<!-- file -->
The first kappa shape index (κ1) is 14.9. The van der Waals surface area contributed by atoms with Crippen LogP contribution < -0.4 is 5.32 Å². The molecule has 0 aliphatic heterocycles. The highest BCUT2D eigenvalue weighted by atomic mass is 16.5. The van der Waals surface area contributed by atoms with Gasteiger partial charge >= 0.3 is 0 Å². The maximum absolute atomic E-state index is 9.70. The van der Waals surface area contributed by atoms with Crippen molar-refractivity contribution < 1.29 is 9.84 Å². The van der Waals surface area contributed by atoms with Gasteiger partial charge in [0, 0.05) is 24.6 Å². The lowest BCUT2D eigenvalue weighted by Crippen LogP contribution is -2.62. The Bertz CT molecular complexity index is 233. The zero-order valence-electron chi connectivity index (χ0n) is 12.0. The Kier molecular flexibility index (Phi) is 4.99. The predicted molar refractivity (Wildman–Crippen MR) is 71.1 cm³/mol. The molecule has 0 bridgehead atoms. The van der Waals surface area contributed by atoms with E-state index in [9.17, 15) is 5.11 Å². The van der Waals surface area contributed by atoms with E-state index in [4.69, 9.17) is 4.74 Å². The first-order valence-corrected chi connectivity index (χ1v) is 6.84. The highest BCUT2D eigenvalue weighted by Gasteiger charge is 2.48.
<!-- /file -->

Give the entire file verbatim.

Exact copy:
The first kappa shape index (κ1) is 14.9. The van der Waals surface area contributed by atoms with Crippen LogP contribution < -0.4 is 5.32 Å². The molecule has 0 aliphatic heterocycles. The highest BCUT2D eigenvalue weighted by atomic mass is 16.5. The van der Waals surface area contributed by atoms with Gasteiger partial charge >= 0.3 is 0 Å². The maximum absolute atomic E-state index is 9.70. The van der Waals surface area contributed by atoms with Crippen molar-refractivity contribution < 1.29 is 9.84 Å². The van der Waals surface area contributed by atoms with Gasteiger partial charge in [0, 0.05) is 24.6 Å². The lowest BCUT2D eigenvalue weighted by Crippen LogP contribution is -2.62. The Bertz CT molecular complexity index is 233. The zero-order valence-electron chi connectivity index (χ0n) is 12.0. The Kier molecular flexibility index (Phi) is 4.99. The predicted molar refractivity (Wildman–Crippen MR) is 71.1 cm³/mol. The molecule has 0 bridgehead atoms. The van der Waals surface area contributed by atoms with E-state index in [9.17, 15) is 5.11 Å². The van der Waals surface area contributed by atoms with E-state index in [4.69, 9.17) is 4.74 Å². The first-order valence-corrected chi connectivity index (χ1v) is 6.84. The highest BCUT2D eigenvalue weighted by Gasteiger charge is 2.48.